In Francis Ford Coppola's Cotton Club the relentless beat of the music undercuts far more profound events in the life
of the film. I have always felt that this persuasion is the true power of music, even though it operates in the abstract.
Like most of my pieces from the last fifteen years, Le Bonheur de Vivre is deeply rooted in the soil of popular American culture.
This time the titles of the movements have distinct references to movie titles or famous quotes from films. In this work, the music
could almost be imagined as underscoring the action of a movie, something I have studiously avoided in the past. "The Big Parade",
the title of Movement I is the title of an extremely famous silent film, which to me is emblematic of how civilians look at war.
We live in a time of perpetual war and perpetual peace, in the eyes of Gore Vidal, but the truth is that we live our lives in
constant conflict with occasional, unsatisfactory resolutions. Movement II, "Queen Kelly Lives", naturally refers to the extravagant
pageant by Von Stroheim, a classic ruin, even before the completion of the film (which did not occur).
The elegaic alternates with the artifacts of the ballroom, the formal gown defiled by an excess champagne and caviar.
In the days of Charlie Chaplin, a movie could be unaffectedly charming and make profound statements. Today there is a code of profundity: every movie by Herzog is a supreme masterpiece and all musical compositons by Elliott Carter are as edicts from the Pope. Maybe this stuff is just a bunch of pompous wind, full of pretension and devoid of affirmation (it is also relentlessly boring). I firmly believe this observation. I think that the inflated pretense of so called serious artworks in the end of the 20th century are the emperor's new clothes, an abomination and a pretense for real insight into human nature. The fact that so many of these works are devoid of any sense of humor should be the tip off: even Shakepeare's Hamlet has its lighter moments.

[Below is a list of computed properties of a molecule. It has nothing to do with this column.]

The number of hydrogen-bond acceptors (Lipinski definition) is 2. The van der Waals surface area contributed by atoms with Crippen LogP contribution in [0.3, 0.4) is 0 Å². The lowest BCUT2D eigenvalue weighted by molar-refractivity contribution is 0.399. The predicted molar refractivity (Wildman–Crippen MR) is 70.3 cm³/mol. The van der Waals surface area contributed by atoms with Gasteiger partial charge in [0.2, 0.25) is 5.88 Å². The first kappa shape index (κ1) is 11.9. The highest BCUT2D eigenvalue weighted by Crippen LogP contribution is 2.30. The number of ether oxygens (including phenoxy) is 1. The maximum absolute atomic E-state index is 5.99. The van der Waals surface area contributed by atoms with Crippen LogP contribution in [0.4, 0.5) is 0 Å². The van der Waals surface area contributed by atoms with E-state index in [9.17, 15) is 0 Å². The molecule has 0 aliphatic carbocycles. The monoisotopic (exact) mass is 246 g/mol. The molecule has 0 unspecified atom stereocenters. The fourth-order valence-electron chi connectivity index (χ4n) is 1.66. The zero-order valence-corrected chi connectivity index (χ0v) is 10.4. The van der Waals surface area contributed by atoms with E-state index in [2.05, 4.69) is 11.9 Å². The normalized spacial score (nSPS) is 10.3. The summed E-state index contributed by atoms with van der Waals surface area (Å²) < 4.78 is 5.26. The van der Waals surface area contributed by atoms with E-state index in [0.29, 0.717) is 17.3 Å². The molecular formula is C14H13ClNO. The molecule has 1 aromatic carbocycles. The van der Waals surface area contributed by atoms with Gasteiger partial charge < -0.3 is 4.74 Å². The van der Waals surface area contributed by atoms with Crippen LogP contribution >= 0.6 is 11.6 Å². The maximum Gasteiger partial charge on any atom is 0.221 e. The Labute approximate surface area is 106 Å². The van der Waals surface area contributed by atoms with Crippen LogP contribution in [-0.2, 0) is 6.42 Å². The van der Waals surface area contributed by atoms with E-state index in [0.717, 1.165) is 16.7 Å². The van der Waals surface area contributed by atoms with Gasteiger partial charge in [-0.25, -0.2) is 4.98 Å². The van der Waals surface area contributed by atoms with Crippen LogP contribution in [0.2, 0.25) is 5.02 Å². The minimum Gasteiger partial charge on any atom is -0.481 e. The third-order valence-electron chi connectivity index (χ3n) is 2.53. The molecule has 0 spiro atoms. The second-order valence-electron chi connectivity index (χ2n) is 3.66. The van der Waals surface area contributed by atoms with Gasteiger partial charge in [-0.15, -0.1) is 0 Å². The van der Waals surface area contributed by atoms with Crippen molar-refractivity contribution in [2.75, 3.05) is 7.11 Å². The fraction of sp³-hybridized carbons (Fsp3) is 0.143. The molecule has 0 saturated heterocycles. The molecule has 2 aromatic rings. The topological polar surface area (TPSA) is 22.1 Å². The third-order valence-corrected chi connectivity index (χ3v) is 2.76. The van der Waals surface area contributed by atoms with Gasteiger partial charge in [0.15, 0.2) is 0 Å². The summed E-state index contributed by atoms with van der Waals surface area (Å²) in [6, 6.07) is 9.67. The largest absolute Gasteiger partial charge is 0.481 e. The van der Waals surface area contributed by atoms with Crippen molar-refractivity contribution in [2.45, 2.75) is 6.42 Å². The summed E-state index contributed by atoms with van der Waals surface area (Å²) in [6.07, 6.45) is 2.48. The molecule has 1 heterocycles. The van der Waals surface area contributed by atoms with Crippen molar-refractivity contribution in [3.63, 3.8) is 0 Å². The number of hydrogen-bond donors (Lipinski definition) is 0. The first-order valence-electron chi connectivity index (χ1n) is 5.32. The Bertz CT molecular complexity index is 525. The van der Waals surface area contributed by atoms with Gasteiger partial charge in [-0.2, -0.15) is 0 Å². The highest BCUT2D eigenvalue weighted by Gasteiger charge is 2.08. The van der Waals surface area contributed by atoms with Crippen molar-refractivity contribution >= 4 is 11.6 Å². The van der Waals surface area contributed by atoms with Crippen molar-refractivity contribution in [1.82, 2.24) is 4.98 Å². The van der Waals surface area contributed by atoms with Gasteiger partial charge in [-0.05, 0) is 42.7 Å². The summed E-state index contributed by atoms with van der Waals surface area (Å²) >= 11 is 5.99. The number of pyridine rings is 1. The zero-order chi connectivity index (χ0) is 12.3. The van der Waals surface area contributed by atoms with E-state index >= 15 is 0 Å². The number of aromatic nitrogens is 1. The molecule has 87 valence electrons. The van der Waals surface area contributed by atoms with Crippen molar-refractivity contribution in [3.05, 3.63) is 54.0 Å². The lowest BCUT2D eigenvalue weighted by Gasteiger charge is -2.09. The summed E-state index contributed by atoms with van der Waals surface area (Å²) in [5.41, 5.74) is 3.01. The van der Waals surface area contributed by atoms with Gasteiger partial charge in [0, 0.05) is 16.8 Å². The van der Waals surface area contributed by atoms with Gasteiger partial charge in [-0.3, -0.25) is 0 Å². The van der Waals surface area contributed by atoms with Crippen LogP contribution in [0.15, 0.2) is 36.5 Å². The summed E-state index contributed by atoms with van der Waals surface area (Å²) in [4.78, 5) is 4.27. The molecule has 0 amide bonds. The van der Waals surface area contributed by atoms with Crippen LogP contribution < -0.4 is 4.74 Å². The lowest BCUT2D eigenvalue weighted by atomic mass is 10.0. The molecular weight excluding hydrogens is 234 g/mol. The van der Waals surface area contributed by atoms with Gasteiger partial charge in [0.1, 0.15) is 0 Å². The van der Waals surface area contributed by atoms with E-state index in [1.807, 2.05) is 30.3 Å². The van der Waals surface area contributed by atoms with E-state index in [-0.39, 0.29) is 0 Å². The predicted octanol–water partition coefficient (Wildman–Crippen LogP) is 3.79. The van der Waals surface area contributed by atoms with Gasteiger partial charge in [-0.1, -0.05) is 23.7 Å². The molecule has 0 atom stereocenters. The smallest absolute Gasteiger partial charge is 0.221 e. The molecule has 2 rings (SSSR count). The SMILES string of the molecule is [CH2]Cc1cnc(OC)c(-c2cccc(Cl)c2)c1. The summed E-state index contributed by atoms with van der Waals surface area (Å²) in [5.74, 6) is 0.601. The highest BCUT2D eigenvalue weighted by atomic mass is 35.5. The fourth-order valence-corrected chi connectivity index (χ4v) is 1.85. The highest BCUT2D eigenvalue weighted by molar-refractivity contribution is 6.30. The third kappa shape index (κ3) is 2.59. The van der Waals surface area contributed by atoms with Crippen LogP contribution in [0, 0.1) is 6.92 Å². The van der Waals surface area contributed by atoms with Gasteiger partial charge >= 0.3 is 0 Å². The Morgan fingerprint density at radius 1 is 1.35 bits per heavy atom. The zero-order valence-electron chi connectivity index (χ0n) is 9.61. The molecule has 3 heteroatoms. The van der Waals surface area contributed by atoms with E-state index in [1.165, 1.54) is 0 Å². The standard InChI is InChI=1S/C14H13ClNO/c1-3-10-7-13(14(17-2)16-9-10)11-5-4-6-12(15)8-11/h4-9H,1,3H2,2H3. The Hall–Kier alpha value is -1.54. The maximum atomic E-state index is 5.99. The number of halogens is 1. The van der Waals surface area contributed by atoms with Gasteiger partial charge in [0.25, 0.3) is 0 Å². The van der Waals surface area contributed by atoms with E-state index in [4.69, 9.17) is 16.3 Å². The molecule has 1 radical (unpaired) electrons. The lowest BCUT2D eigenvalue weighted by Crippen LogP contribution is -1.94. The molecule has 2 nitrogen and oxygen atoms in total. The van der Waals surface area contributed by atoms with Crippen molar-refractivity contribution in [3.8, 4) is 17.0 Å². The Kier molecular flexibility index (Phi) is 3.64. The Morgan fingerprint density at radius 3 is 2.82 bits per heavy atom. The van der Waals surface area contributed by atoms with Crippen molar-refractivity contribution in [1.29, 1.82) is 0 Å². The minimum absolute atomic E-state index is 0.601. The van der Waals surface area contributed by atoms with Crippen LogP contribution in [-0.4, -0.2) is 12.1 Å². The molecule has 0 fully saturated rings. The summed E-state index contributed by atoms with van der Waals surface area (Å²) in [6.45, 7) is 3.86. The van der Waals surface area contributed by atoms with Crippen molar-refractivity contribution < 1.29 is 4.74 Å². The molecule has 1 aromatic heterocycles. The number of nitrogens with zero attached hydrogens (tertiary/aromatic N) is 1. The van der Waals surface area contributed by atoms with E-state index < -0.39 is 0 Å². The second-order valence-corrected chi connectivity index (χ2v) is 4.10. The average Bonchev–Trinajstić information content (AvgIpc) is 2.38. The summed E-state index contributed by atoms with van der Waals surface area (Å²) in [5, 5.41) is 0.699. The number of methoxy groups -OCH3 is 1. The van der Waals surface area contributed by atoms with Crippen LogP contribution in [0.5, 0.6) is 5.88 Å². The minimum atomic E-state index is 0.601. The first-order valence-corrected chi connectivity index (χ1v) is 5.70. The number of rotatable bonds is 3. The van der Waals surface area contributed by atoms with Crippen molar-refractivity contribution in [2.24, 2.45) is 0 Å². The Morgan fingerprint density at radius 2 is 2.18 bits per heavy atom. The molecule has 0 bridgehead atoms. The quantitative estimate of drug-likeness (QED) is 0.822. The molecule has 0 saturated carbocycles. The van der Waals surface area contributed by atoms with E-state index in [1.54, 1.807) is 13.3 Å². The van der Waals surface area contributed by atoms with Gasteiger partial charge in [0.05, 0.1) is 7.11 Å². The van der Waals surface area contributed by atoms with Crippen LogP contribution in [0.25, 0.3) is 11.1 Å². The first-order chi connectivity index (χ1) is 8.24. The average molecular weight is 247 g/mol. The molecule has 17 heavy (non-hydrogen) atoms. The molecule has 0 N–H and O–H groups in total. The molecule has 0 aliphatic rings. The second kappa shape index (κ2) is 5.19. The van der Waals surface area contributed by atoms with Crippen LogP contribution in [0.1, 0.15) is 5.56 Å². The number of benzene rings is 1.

The piece owes a big debt to those few artists and critics in our age who are willing to dejate the fatuous balloon of high art. I take Ravel's brilliantly mordant La Valse as my point of departure: we can laugh at ourselves and learn about ourselves at the same time. The photo collages of David Hockney project a similar white light of truth.
My piece is cast in four movements, the Finale is really preceded by an entr'acte, "I Thought you died, man"., a mock-serious tombeau
for the basic foolishness of preoccupations with mortality. The title refers to a line uttered by the John Voight character in Hal Ashby's
Coming Home. That character, consumed by inveterate rage over his
paraplegic condition, brought about by participation in a war of lost values (Vietnam), wheels through the hospital ward,
obliquely confronting a fellow soldier with that line. Sympathy and alienation coexist in that moment for that
character: life and death are so close.
"Zez's Cartoon Cafe," the title of Movement IV refers to Zez Confrey, composer of Dizzy Fingers, Kitten on the Keys, and other piano novelties that always reminded me of cartoon music. It is in this arena that I make my last stand for civilization. In the giddy, seemingly superficial strains of these novelties an essential truth of human nature emerges: sometimes it is enough just to feel good about yourself. Of course, this commandment is the cornerstone of Preston Sturges's Sullivanís Travels, one of the greatest films to enlighten us to the human condition. I will admit that I am a true believer in the doctrine of Spencer Wells in The Journey of Man: we will ultimately be replaced by something better. In the meantime we have to make do with artistic buffoons who charm us in greasepaint. For the curious: the main title refers to the 1907 painting by Matisse, long hidden in the Barnes Collection in Philadelphia, which shares the fanfare of modernism with Picasso's Les Demoiselles d'Avignon. Looking at this totally festive work has always made me feel glad to be alive. I hope that my modest efforts can convey a fraction of the intensity in the joy of life revealed in that picture.